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Outside a clinic in rural Mara Region, Tanzania, a young woman sat by herself, far from the other clients.
“She was down,” says Neema, a nurse at the clinic. “Deeply desperate.” At first Akinyi (not her real name) was scared to talk to anyone. But Neema had been trained to spot victims of gender-based violence. She knelt down next to Akinyi and the woman’s story eventually came out.
Akinyi had just given birth to her third child a few months ago. Her mother-in-law was a traditional birth attendant and had attempted to assist her delivery for more than twelve hours before finally taking her to Shirati hospital for a caesarian section. The baby survived. But afterward, Akinyi leaked urine uncontrollably. Her husband was disgusted by her condition and, after months of physical and emotional abuse, abandoned her. Neema knew the woman must be suffering from a vesicular vaginal fistula—a tear in the vagina and bladder that allows urine to leak out, and can be caused by obstructed labor. So Neema referred Akinyi to a nearby hospital, where a simple surgery repaired the fistula. The hospital even subsidized Akinyi’s transportation costs and her family stepped in to care for her children during treatment and recovery.
78% of providers in Mara Region say they would not know what roles and tasks to carry out if a survivor came to their facility for medical care.
In Tanzania and around the world, untreated fistulas often lead to abuse and abandonment from spouses, friends, and even entire communities. Neema’s client had an unusually positive outcome. She survived an obstructed labor. She survived her husband’s abuse. And she met a health worker who took her pain seriously and knew how to get her the care she needed.
Tanzania Gender Audit, by the Numbers
According to an ongoing gender audit by IntraHealth International, only 1 out of 26 health care providers in Mara Region, Tanzania, fully understand the term gender-based violence—for example, many don’t know that it can include both physical and emotional violence. And 78% say they would not know what roles and tasks to carry out if a survivor came to their facility for medical care. The same 78% of providers report that their facilities do not have guidelines or standard operating procedures for handling gender-based violence. This is our opportunity to help women like Akinyi by providing training, support, and guidance to health workers. Access to guidelines and procedures could translate into greater awareness in Tanzanian health facilities. Of course, awareness does not always translate into effective care. IntraHealth’s study has revealed a series of shocking facts around the gender bias in Mara District. We’re still analyzing the data, but so far we’ve found that:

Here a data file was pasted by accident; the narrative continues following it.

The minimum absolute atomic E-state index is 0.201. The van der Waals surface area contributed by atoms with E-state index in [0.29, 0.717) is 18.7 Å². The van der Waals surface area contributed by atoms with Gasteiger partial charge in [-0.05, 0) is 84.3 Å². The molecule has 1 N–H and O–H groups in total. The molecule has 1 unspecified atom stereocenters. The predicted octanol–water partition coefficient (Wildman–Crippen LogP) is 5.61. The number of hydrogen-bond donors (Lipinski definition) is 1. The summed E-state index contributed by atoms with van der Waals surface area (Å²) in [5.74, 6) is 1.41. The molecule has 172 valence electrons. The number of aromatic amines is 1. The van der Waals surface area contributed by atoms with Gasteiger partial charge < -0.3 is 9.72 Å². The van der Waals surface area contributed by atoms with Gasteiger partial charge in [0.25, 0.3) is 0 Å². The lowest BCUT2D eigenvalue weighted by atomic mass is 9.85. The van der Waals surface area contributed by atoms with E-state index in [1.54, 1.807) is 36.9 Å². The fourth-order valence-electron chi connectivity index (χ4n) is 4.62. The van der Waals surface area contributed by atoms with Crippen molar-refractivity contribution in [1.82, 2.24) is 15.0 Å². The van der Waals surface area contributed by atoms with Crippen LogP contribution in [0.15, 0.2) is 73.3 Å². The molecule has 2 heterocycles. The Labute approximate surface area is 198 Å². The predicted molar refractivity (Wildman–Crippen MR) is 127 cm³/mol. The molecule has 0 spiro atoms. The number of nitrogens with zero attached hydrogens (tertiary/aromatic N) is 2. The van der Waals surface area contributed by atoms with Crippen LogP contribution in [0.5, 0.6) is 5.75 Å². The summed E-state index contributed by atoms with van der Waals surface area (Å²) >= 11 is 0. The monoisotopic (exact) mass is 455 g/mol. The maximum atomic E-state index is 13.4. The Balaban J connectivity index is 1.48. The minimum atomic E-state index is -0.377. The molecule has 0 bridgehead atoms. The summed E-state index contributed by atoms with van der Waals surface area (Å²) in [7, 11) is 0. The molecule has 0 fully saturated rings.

Although it may take years to change these numbers, the issue is gaining visibility across Tanzania. IntraHealth’s Tanzania HIV Prevention Project has trained Neema and other health care trainers and providers across the Mara Region (using a competency-based curriculum approved by the Tanzanian Ministry of Health) to screen for gender-based violence and to effectively treat and care for victims. The project also creates stronger referral linkages so providers can connect their clients to the medical treatments and surgeries they need to heal physical, mentally, and emotionally. Just the way Neema did for Akinyi. And now we’re working to make sure services are available to victims in 100% of hospitals and health centers in two of Mara Region’s districts. This International Women’s Day, let’s take a moment to appreciate Neema and all the other health workers who have devoted their lives to promoting health and fighting gender inequalities and injustices. Without them, survivors of gender-based violence may never find the care and restoration they deserve.
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